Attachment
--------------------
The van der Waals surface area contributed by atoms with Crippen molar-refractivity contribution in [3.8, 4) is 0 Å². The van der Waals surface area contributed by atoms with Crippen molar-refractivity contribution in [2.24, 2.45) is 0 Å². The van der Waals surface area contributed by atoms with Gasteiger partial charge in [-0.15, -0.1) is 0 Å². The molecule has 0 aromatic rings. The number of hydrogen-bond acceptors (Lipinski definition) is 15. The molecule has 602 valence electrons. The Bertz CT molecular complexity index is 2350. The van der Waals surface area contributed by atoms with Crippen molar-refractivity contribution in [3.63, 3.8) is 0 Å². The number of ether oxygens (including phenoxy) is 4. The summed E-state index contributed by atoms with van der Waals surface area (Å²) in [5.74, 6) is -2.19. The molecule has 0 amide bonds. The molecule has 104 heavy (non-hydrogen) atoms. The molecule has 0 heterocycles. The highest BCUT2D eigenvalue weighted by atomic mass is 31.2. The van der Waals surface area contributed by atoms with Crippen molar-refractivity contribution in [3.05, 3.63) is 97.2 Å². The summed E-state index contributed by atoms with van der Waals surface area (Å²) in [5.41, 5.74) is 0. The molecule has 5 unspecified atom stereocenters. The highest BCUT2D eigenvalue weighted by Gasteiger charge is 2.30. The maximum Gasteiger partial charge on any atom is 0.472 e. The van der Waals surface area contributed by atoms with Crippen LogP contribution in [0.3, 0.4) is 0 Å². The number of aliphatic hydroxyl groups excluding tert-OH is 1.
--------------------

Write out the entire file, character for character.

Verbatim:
The van der Waals surface area contributed by atoms with Crippen molar-refractivity contribution in [3.8, 4) is 0 Å². The van der Waals surface area contributed by atoms with Crippen molar-refractivity contribution in [2.24, 2.45) is 0 Å². The van der Waals surface area contributed by atoms with Gasteiger partial charge in [-0.15, -0.1) is 0 Å². The molecule has 0 aromatic rings. The number of hydrogen-bond acceptors (Lipinski definition) is 15. The molecule has 602 valence electrons. The Bertz CT molecular complexity index is 2350. The van der Waals surface area contributed by atoms with Crippen molar-refractivity contribution in [3.63, 3.8) is 0 Å². The number of ether oxygens (including phenoxy) is 4. The summed E-state index contributed by atoms with van der Waals surface area (Å²) in [5.74, 6) is -2.19. The molecule has 0 amide bonds. The molecule has 104 heavy (non-hydrogen) atoms. The molecule has 0 heterocycles. The highest BCUT2D eigenvalue weighted by atomic mass is 31.2. The van der Waals surface area contributed by atoms with Crippen molar-refractivity contribution in [3.05, 3.63) is 97.2 Å². The summed E-state index contributed by atoms with van der Waals surface area (Å²) in [5.41, 5.74) is 0. The molecule has 5 unspecified atom stereocenters. The highest BCUT2D eigenvalue weighted by Gasteiger charge is 2.30. The maximum Gasteiger partial charge on any atom is 0.472 e. The van der Waals surface area contributed by atoms with Crippen LogP contribution in [0.3, 0.4) is 0 Å². The number of aliphatic hydroxyl groups excluding tert-OH is 1.